Vannevar Bush, president of the Carnegie Institution of Washington, had established the policy that the institution would not expand its activities in peacetime research by taking government funds. Tuve wholeheartedly agreed with this policy, but a consequence was that he deliberately foreclosed the option of spearheading activities in big science, including the development of the next generation of large accelerators for high-energy physics. Instead, he preferred to seek areas of inquiry in which tiny groups of research scientists might make significant contributions. To implement this vision it was necessary to change the thrust of the Department of Terrestrial Magnetism. Prior to 1946 the organization had for the most part conducted activities consonant with its name. Tuve changed that. He converted it into a physics department and further stated that physics is what physicists do. Thus staff members, who in the main were physicists, had a broad license to use their imaginations in defining significant areas for interdisciplinary research. This freedom led to innovative ventures by some of the staff, including those engaged in biophysics and in the radioactive dating of rocks. Members of the Biophysics Section pioneered in molecular biology and eventually produced a book, Studies of Biosynthesis in Escherichia Coli. This represented world-class research and had wide acceptance and use. The radioactive dating group, led by L. Thomas Aldrich, also did world-class work. They perfected radioactive clocks based on uranium-lead, rubidium-strontium, and potassium-argon decay chains. In consequence they were able to date many of the world's Precambrian rocks and tectonic events affecting them. Another example of work encouraged by Tuve was studies of the effects of thunderstorms on electric charges over the earth's surface. In 1947 and 1948 two staff members, George R. Wait and Oliver H. Gish (then close to retirement age) made 65 traverses over the center of thunderstorms at altitudes of up to 48,000 feet. They found that in some storms electric current flowed in a direction opposite that noted in fair weather. Another achievement was one by Scott Forbush, who discovered the emission of cosmic rays from the sun.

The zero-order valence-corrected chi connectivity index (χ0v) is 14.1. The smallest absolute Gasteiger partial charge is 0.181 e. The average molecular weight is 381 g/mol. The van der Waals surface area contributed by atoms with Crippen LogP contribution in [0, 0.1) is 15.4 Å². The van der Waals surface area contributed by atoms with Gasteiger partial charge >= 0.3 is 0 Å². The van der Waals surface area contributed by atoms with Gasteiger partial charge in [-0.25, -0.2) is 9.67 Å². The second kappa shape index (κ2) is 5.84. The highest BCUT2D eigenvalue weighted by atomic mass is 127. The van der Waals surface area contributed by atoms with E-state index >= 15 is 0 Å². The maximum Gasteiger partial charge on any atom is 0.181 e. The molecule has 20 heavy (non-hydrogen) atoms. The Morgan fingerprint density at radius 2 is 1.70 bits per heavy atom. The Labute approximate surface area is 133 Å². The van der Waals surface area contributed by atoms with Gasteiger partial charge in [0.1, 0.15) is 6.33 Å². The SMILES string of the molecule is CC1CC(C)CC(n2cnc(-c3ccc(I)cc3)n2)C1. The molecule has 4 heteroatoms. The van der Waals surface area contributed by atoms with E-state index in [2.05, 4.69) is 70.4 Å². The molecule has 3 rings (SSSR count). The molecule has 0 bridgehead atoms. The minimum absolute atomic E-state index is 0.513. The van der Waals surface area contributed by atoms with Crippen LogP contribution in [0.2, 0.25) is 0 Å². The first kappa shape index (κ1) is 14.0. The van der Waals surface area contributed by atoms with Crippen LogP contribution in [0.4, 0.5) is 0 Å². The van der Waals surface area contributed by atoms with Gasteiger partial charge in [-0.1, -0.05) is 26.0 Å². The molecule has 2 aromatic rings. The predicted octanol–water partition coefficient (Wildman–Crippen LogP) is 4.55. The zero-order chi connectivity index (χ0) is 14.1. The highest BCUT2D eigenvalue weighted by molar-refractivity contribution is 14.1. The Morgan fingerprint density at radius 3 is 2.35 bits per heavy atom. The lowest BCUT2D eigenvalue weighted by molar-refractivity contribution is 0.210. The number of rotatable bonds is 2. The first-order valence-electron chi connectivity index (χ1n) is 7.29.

During the period 1946-66, while Tuve was director, he carried out administrative functions and responded to numerous calls for public service. However, personal involvement in research was his principal activity. His fields of investigation included experiments in seismology, radio astronomy, and the development of superior optical image tubes.

The goal of Tuve's first personal research following his return to the Department of Terrestrial Magnetism in 1946 was discovery of knowledge about the interior of the earth. At that time geophysicists were dependent on observations of earthquakes for information about the lower crust and mantle, but earthquakes are undependable with respect both to time and place, and observations lead only to approximate descriptions of the earth's interior. In 1946 geophysicists hypothesized that the structure of the earth was somewhat analogous to that of an onion, with an outer layer of granite overlying a basaltic layer, which in turn was above other concentric structures. Tuve and associates, including Howard Tatel, ultimately showed that the earlier model was oversimplified.

To obtain detailed knowledge of the crust and mantle required a more dependable probe than earthquakes. Tuve chose to use explosions to produce vibrations in the earth, and he and his group developed new sensitive seismometers which could detect the tremors at distances of hundreds of kilometers. Up to the time of the Korean War he was able to persuade his friends in the Navy to provide explosives and detonate them for him. Later he used large explosions being conducted in quarries as a source of seismic waves. All together, hundreds of experiments were done and the data analyzed. Many of the observations were made in various regions of the United States, but a substantial effort was devoted to South America, especially to the Andes.